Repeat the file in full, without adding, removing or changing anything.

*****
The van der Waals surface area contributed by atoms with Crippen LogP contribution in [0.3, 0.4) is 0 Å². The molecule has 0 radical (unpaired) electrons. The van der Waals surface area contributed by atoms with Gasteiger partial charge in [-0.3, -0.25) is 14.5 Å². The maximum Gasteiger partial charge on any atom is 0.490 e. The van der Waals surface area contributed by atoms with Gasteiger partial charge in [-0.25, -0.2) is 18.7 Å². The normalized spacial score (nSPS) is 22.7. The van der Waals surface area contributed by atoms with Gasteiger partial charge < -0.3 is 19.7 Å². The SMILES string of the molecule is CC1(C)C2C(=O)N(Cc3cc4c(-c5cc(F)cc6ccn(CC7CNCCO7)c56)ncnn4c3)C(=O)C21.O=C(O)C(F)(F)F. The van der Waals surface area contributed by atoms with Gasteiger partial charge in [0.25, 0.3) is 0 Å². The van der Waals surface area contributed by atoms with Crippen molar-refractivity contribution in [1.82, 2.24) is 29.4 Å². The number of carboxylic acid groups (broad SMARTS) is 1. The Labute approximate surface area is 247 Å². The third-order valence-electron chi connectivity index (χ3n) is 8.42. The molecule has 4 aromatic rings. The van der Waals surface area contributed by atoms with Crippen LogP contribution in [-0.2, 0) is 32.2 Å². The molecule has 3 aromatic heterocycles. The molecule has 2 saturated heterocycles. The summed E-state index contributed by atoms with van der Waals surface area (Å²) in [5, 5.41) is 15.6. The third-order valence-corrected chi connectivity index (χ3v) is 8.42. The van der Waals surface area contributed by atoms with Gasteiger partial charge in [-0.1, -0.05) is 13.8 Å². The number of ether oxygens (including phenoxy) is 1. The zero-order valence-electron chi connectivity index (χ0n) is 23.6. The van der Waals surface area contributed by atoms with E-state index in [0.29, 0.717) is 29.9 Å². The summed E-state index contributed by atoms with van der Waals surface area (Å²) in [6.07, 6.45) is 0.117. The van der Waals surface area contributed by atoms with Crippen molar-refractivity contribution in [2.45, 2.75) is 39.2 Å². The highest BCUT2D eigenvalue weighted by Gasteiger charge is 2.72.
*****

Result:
The van der Waals surface area contributed by atoms with Crippen LogP contribution in [0.3, 0.4) is 0 Å². The molecule has 0 radical (unpaired) electrons. The van der Waals surface area contributed by atoms with Gasteiger partial charge in [-0.3, -0.25) is 14.5 Å². The maximum Gasteiger partial charge on any atom is 0.490 e. The van der Waals surface area contributed by atoms with Gasteiger partial charge in [-0.25, -0.2) is 18.7 Å². The normalized spacial score (nSPS) is 22.7. The van der Waals surface area contributed by atoms with Gasteiger partial charge < -0.3 is 19.7 Å². The SMILES string of the molecule is CC1(C)C2C(=O)N(Cc3cc4c(-c5cc(F)cc6ccn(CC7CNCCO7)c56)ncnn4c3)C(=O)C21.O=C(O)C(F)(F)F. The van der Waals surface area contributed by atoms with Gasteiger partial charge in [0.25, 0.3) is 0 Å². The van der Waals surface area contributed by atoms with Crippen molar-refractivity contribution in [1.82, 2.24) is 29.4 Å². The number of carboxylic acid groups (broad SMARTS) is 1. The Labute approximate surface area is 247 Å². The third-order valence-electron chi connectivity index (χ3n) is 8.42. The molecule has 4 aromatic rings. The van der Waals surface area contributed by atoms with Crippen LogP contribution in [-0.2, 0) is 32.2 Å². The molecule has 3 aromatic heterocycles. The molecule has 2 saturated heterocycles. The summed E-state index contributed by atoms with van der Waals surface area (Å²) in [5, 5.41) is 15.6. The third-order valence-corrected chi connectivity index (χ3v) is 8.42. The van der Waals surface area contributed by atoms with Gasteiger partial charge in [-0.1, -0.05) is 13.8 Å². The number of ether oxygens (including phenoxy) is 1. The zero-order valence-electron chi connectivity index (χ0n) is 23.6. The van der Waals surface area contributed by atoms with E-state index in [0.29, 0.717) is 29.9 Å². The summed E-state index contributed by atoms with van der Waals surface area (Å²) in [6.07, 6.45) is 0.117. The van der Waals surface area contributed by atoms with Crippen molar-refractivity contribution in [2.45, 2.75) is 39.2 Å². The highest BCUT2D eigenvalue weighted by Gasteiger charge is 2.72.